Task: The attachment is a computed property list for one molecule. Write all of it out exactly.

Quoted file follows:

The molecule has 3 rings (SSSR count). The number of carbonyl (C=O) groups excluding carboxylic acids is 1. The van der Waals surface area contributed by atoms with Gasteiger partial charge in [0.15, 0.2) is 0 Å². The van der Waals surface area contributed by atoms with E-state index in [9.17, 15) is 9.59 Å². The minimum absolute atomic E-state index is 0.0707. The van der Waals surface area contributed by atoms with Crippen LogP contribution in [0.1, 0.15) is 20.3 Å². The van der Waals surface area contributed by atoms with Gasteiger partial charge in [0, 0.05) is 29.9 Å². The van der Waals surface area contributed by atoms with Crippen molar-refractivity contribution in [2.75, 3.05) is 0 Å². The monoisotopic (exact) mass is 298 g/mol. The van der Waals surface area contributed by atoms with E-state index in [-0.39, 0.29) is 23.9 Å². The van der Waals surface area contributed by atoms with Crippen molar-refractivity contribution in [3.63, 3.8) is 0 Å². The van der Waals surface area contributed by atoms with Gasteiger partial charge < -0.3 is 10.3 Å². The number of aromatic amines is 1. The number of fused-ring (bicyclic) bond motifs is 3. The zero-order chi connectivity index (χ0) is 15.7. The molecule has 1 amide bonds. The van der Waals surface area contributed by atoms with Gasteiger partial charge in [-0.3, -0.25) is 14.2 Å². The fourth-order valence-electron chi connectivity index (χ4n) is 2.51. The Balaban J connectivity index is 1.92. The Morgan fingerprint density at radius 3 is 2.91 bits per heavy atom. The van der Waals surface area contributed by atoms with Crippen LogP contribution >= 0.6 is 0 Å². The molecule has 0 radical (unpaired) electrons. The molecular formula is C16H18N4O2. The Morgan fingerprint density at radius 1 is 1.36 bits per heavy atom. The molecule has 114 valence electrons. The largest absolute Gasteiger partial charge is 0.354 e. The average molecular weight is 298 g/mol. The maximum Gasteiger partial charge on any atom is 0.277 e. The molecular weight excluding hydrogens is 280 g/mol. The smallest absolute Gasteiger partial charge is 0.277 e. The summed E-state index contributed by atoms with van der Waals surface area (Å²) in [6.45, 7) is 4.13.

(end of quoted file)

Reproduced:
The molecule has 3 rings (SSSR count). The number of carbonyl (C=O) groups excluding carboxylic acids is 1. The van der Waals surface area contributed by atoms with Gasteiger partial charge in [0.15, 0.2) is 0 Å². The van der Waals surface area contributed by atoms with E-state index in [9.17, 15) is 9.59 Å². The minimum absolute atomic E-state index is 0.0707. The van der Waals surface area contributed by atoms with Crippen LogP contribution in [0.1, 0.15) is 20.3 Å². The van der Waals surface area contributed by atoms with Gasteiger partial charge in [0, 0.05) is 29.9 Å². The van der Waals surface area contributed by atoms with Crippen molar-refractivity contribution in [2.75, 3.05) is 0 Å². The monoisotopic (exact) mass is 298 g/mol. The van der Waals surface area contributed by atoms with E-state index in [-0.39, 0.29) is 23.9 Å². The van der Waals surface area contributed by atoms with Crippen molar-refractivity contribution in [3.63, 3.8) is 0 Å². The van der Waals surface area contributed by atoms with Gasteiger partial charge < -0.3 is 10.3 Å². The number of aromatic amines is 1. The number of fused-ring (bicyclic) bond motifs is 3. The zero-order chi connectivity index (χ0) is 15.7. The molecule has 1 amide bonds. The van der Waals surface area contributed by atoms with Gasteiger partial charge in [-0.3, -0.25) is 14.2 Å². The fourth-order valence-electron chi connectivity index (χ4n) is 2.51. The Balaban J connectivity index is 1.92. The Morgan fingerprint density at radius 3 is 2.91 bits per heavy atom. The van der Waals surface area contributed by atoms with Crippen LogP contribution >= 0.6 is 0 Å². The molecule has 0 radical (unpaired) electrons. The molecular formula is C16H18N4O2. The Morgan fingerprint density at radius 1 is 1.36 bits per heavy atom. The molecule has 114 valence electrons. The largest absolute Gasteiger partial charge is 0.354 e. The average molecular weight is 298 g/mol. The maximum Gasteiger partial charge on any atom is 0.277 e. The molecular weight excluding hydrogens is 280 g/mol. The smallest absolute Gasteiger partial charge is 0.277 e. The summed E-state index contributed by atoms with van der Waals surface area (Å²) in [6.45, 7) is 4.13.